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Pawel Brodzinski on Software Project Management

Pitfalls of Kanban Series: Kanban Board Not Up To Date

Pitfalls of Kanban Series: Kanban Board Not Up To Date post image

This is something I see very often and at least in a couple of flavors. The problem can be a team member who haven’t really bought the whole thing and see little value in updating all these stickies on the board every time something changes. It can be more a whole team’s thing – Kanban implementation has its leader, or a champion, and when they have a day off suddenly the board starts to deteriorate as people don’t feel pushed or obligated to update anything.

On a side note: I would put it on the same shelf in my mind as when Scrum teams don’t do daily stand-ups when a leader is out.

This issue is tricky as it doesn’t seem to be much harmful but, if tolerated, it basically renders the whole Kanban implementation useless. The first step we do with Kanban is we visualize all the work. Basing on that we make informed project decisions every single day (with help of WIP limits, explicit policies etc.)

Now, if the board isn’t up to date these decisions are made on a basis which doesn’t reflect the reality. We may violate the limits or cease to help a colleague with a critical issue not even knowing about that. This way, not only do we make suboptimal everyday decisions but we also cripple the biggest power of Kanban – its improvement mechanism.

Potential solutions of this problem depend on what flavor of the problem you face. If it is a single person you can work with them to convince them there is value in updated board for them too. You can also ask them to give everyone in the team a credit of trust and give a method a try for a few weeks or a couple of months. It usually is enough to turn them back into the light side of the force.

However, in the worst case scenario you last resort may be setting up a proxy who updates the board instead of a problematic person. It will be a hit on team’s morale (“we have someone who is treated differently”) but it’s a tradeoff some teams are willing to make. Especially that, eventually such person either changes their behavior or leaves a team.

If we think of a whole group not updating the board it is a signal that there’s little or no buy-in for the idea. Unless this can be changed most likely the Kanban implementation is doomed.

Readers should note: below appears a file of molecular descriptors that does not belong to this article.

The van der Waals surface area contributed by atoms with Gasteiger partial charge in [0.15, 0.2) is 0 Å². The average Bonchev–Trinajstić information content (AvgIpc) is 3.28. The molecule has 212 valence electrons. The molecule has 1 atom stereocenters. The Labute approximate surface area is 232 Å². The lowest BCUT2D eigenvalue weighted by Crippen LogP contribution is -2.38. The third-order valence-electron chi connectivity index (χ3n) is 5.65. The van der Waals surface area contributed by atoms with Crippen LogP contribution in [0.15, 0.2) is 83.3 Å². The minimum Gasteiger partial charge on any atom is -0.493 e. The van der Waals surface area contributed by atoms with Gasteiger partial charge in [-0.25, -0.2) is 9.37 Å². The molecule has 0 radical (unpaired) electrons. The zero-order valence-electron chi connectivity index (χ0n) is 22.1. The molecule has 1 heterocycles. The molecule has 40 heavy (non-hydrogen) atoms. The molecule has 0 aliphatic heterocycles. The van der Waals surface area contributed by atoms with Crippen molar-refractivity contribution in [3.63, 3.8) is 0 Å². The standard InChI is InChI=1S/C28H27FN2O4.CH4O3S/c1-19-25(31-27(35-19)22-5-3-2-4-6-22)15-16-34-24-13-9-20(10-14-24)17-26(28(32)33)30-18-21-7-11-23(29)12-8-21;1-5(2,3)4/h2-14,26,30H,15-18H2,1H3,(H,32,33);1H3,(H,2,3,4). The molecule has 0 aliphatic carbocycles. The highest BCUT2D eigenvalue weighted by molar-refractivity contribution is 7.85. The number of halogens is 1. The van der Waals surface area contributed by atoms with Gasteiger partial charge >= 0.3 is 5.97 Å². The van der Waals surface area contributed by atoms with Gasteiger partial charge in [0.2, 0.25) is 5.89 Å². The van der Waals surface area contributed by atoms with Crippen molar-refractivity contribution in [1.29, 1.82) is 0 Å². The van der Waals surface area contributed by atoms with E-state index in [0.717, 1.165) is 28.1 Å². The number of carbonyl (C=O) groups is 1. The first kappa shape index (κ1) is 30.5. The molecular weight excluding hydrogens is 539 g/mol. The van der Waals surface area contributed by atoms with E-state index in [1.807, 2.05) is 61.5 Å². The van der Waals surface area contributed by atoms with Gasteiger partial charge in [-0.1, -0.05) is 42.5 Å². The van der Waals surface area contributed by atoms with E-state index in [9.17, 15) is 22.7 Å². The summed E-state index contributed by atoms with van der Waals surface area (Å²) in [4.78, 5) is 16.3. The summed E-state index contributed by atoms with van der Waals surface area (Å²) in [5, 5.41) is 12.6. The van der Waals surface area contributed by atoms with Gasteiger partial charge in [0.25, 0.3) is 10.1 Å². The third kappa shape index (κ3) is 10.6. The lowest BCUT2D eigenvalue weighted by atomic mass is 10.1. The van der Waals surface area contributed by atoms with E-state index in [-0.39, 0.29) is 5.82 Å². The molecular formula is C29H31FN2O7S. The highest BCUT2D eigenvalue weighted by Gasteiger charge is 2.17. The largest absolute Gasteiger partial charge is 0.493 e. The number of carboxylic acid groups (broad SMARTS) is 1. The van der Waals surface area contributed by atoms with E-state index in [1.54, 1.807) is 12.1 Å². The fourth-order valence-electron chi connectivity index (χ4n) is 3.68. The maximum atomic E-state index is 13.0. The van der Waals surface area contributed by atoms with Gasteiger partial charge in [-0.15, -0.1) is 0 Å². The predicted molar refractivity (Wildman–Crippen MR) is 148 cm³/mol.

The way of getting team’s buy-in will of course depend on people. However, I find it pretty successful to ask the group to give the method a try. Of course considering there is a problem I believe Kanban can help to fix quickly. Thanks to simplicity of Kanban it doesn’t cost much hassle to “try it” and pretty often first results are rather quick as almost always teams have some low-hanging fruits in terms of improvements they can make – quick wins they just aren’t aware of.

Read the whole Pitfalls of Kanban series.

in: kanban

4 comments… add one

  • Tobias Mayer April 26, 2012, 1:16 pm

    Interesting post. The same is true for Scrum boards too, of course. Lack of total team buy in for the tool will ensure it is not only useless, but actually worse than useless as it radiates false information (as you point out).

    I don’t know if Kanban teams (if such an entity exists?) meet daily to align with one another. A board is only an aid—a way to visualize, but it isn’t collaboration without the necessary people interacting with it. The daily team meeting is one excellent way of having the entire team own the board, and ensure it reflects reality. No one person, or proxy will ever achive that in a meaningful way.

  • Pawel Brodzinski April 26, 2012, 2:06 pm

    @Tobias – I guess it wouldn’t be a big overgeneralization to assume this problem is common for pretty much any task board, no matter the specific name.

    Whenever I’m using a term “Kanban team” I refer to “a team that is using Kanban” as there’s no definition of how such team should, or could, look like. And vast majority Kanban teams I know are meeting daily and I treat it as one of best practices which is almost a sure shot. A daily meeting is a great way to get the board updated and get synchronized with each other. If during the day many things are changing it may be insufficient, thus for me it isn’t the ideal solution.

    However you point one thing I haven’t thought of – active usage of the board during meetings may help you deal with lack of collective ownership of the board among the team, thus address the root cause of the problem.

  • Vin D'Amico April 27, 2012, 10:50 am

    This issue can be applied to any process or procedure where people are expected to perform an action during the project. There will always be someone on the team who is lazy, forgetful or simply rude.

    Peer pressure can be a powerful motivator. Everyone needs to nudge the offender toward compliance. If it’s only the team leader (or Scrum Master) who does the nudging, resentment will build and the team will suffer.

  • Pawel Brodzinski May 6, 2012, 9:58 am

    @Vin – Of course, you’re right. The issue is more general. However Kanban is especially vulnerable against such attitude as it offers you no specific process so with almost any project-related decision you base on the content of the board.

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